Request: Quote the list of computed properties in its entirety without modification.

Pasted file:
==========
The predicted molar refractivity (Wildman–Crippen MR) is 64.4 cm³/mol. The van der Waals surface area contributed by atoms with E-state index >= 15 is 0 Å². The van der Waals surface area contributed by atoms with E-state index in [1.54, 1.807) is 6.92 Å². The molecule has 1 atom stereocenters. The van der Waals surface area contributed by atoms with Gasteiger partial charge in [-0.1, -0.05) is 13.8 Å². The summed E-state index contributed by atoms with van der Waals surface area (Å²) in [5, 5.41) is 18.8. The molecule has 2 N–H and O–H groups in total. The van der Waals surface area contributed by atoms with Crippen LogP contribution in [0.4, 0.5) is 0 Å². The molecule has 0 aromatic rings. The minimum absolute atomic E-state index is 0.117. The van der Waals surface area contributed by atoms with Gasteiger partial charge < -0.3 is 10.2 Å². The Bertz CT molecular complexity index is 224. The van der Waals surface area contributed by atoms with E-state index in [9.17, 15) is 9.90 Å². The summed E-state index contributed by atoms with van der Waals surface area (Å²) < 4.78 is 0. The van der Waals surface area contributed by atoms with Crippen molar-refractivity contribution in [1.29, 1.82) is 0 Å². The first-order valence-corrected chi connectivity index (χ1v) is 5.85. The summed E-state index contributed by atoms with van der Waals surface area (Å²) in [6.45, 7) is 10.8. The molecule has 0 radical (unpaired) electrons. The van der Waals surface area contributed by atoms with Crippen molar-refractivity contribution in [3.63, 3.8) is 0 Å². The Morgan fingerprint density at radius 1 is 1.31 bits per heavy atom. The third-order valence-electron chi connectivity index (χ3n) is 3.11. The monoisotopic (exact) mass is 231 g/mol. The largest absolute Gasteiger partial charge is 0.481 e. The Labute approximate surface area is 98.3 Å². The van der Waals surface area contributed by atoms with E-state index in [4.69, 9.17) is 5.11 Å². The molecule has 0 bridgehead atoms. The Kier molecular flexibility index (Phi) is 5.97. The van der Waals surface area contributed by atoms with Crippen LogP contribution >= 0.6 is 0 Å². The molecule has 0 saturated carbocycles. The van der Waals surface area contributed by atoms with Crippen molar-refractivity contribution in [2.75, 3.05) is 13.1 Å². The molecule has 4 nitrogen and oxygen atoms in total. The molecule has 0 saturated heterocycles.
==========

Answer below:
The predicted molar refractivity (Wildman–Crippen MR) is 64.4 cm³/mol. The van der Waals surface area contributed by atoms with E-state index >= 15 is 0 Å². The van der Waals surface area contributed by atoms with E-state index in [1.54, 1.807) is 6.92 Å². The molecule has 1 atom stereocenters. The van der Waals surface area contributed by atoms with Gasteiger partial charge in [-0.1, -0.05) is 13.8 Å². The summed E-state index contributed by atoms with van der Waals surface area (Å²) in [5, 5.41) is 18.8. The molecule has 2 N–H and O–H groups in total. The van der Waals surface area contributed by atoms with Crippen LogP contribution in [0.4, 0.5) is 0 Å². The molecule has 0 aromatic rings. The minimum absolute atomic E-state index is 0.117. The van der Waals surface area contributed by atoms with Gasteiger partial charge < -0.3 is 10.2 Å². The Bertz CT molecular complexity index is 224. The van der Waals surface area contributed by atoms with E-state index in [9.17, 15) is 9.90 Å². The summed E-state index contributed by atoms with van der Waals surface area (Å²) < 4.78 is 0. The van der Waals surface area contributed by atoms with Crippen molar-refractivity contribution in [1.29, 1.82) is 0 Å². The first-order valence-corrected chi connectivity index (χ1v) is 5.85. The summed E-state index contributed by atoms with van der Waals surface area (Å²) in [6.45, 7) is 10.8. The molecule has 0 radical (unpaired) electrons. The van der Waals surface area contributed by atoms with Crippen molar-refractivity contribution in [3.63, 3.8) is 0 Å². The Morgan fingerprint density at radius 1 is 1.31 bits per heavy atom. The third-order valence-electron chi connectivity index (χ3n) is 3.11. The monoisotopic (exact) mass is 231 g/mol. The largest absolute Gasteiger partial charge is 0.481 e. The Labute approximate surface area is 98.3 Å². The van der Waals surface area contributed by atoms with E-state index in [4.69, 9.17) is 5.11 Å². The molecule has 0 bridgehead atoms. The Kier molecular flexibility index (Phi) is 5.97. The van der Waals surface area contributed by atoms with Crippen LogP contribution >= 0.6 is 0 Å². The molecule has 0 saturated carbocycles. The van der Waals surface area contributed by atoms with Crippen molar-refractivity contribution in [2.75, 3.05) is 13.1 Å². The molecule has 4 nitrogen and oxygen atoms in total. The molecule has 0 saturated heterocycles.